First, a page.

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[spahyl] /spaɪl/
a peg or plug of wood, especially one used as a spigot.
a spout for conducting sap from the sugar maple.
a heavy wooden stake or pile.
Mining. forepole.
verb (used with object), spiled, spiling.
to stop up (a hole) with a spile or peg.
to furnish with a spigot or spout, as for drawing off a liquid.
to tap by means of a spile.
to furnish, strengthen, or support with spiles or piles.
Origin of spile1
1505-15; < Middle Dutch or Middle Low German spile splinter, peg; cognate with German Speil


[spahyl] /spaɪl/ Dialect
verb (used with or without object), spiled, spiling, noun
1. Unabridged
Based on the Random House Dictionary, © Random House, Inc. 2018.
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Examples from the Web for spile
Historical Examples
  • Wasn't the children of Israel commanded to spile the Egyptians?

    Old Man Curry

    Charles E. (Charles Emmett) Van Loan
  • Then, after thought: "But you got to go some to spile bad eggs."

    Old Man Curry

    Charles E. (Charles Emmett) Van Loan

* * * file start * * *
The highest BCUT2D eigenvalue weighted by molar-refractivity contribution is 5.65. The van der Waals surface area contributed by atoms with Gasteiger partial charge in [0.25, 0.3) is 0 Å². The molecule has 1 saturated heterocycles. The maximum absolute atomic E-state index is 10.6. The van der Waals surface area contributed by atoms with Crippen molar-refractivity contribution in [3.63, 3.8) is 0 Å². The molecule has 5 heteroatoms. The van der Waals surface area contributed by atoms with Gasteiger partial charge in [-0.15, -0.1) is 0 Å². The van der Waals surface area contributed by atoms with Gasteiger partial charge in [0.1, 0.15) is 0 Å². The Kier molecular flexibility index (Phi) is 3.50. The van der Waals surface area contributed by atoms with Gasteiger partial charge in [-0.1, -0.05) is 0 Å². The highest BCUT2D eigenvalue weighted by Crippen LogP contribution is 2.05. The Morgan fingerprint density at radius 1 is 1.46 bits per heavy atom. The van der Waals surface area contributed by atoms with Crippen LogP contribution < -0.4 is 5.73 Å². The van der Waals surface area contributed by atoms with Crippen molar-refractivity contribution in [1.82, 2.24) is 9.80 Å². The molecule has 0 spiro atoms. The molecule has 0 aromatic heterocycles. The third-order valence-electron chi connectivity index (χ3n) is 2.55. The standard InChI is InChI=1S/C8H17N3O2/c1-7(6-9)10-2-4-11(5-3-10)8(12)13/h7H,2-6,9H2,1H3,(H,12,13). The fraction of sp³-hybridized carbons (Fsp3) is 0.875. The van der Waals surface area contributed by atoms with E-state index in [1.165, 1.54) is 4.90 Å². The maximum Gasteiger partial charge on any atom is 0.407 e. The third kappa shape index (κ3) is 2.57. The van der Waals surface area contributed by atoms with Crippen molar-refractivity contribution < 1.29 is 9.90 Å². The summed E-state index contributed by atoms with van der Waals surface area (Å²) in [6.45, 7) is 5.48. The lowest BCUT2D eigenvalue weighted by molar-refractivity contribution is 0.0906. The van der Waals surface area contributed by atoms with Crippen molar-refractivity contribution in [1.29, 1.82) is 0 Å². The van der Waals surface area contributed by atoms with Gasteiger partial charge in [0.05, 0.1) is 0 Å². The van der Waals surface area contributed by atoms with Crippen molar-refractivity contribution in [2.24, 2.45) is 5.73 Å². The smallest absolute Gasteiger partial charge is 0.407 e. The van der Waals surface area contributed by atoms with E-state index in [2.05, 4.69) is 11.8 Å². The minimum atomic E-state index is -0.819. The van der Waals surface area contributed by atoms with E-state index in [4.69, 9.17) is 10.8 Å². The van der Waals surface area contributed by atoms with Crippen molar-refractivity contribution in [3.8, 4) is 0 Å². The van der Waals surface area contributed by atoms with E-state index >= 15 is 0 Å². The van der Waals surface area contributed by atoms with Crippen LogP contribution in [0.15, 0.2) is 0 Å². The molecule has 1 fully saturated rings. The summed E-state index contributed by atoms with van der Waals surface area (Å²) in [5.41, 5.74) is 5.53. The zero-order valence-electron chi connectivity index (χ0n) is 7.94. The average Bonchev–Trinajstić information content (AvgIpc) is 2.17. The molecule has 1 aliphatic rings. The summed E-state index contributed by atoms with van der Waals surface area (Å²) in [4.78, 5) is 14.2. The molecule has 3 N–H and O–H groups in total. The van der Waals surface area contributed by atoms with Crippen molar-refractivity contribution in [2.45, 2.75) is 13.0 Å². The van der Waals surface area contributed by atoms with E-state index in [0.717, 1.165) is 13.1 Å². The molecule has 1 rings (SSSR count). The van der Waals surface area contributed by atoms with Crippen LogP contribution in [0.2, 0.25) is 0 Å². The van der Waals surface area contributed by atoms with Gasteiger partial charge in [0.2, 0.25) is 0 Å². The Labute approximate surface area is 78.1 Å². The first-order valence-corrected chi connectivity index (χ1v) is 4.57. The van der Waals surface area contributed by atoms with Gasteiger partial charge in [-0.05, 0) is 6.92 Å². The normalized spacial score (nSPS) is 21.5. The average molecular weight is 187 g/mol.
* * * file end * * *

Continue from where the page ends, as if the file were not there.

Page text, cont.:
• "I don't want to spile your evening," he says, very perlite.

  • Hit him somewheres in the hand; spile his dealin' fo' a while.

    Rimrock Trail J. Allan Dunn
  • You just use as many on 'em as you've a mind; and all you spile I'll fetch you again from hum.

    The Wide, Wide World Susan Warner
  • "That's right, gentlemen; I don't want to spile sport," said the donkey's man.

    Rhoda Fleming, Complete George Meredith
  • To get the sap we chopped a gash in the tree and drove in a spile.

    Children's Literature Charles Madison Curry
  • Seems like ef they don't git a workin' out they'll spile on me complete.

    Connie Morgan in Alaska James B. Hendryx
  • I allers said he'd make a spoon or spile a horn, an' I do b'lieve it's the spoon.

  • When I give the word, let the hammer fall just hard enough to hit the spile.

    The Spell of the White Sturgeon James Arthur Kjelgaard
British Dictionary definitions for spile


a heavy timber stake or pile
(US & Canadian) a spout for tapping sap from the sugar maple tree
a plug or spigot
verb (transitive)
to provide or support with a spile
(US) to tap (a tree) with a spile
(Northern English, dialect) a splinter
Word Origin
C16: probably from Middle Dutch spile peg; related to Icelandic spila skewer, Latin spīna thorn
Collins English Dictionary - Complete & Unabridged 2012 Digital Edition
© William Collins Sons & Co. Ltd. 1979, 1986 © HarperCollins
Publishers 1998, 2000, 2003, 2005, 2006, 2007, 2009, 2012
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Word Origin and History for spile

tap or spout for drawing maple sugar, 1844, from Northern English dialect spile "splinter" (1510s), from Middle Dutch or Middle Low German spile "splinter, skewer, bar, spindle," perhaps related to spike (n.1).

Online Etymology Dictionary, © 2010 Douglas Harper
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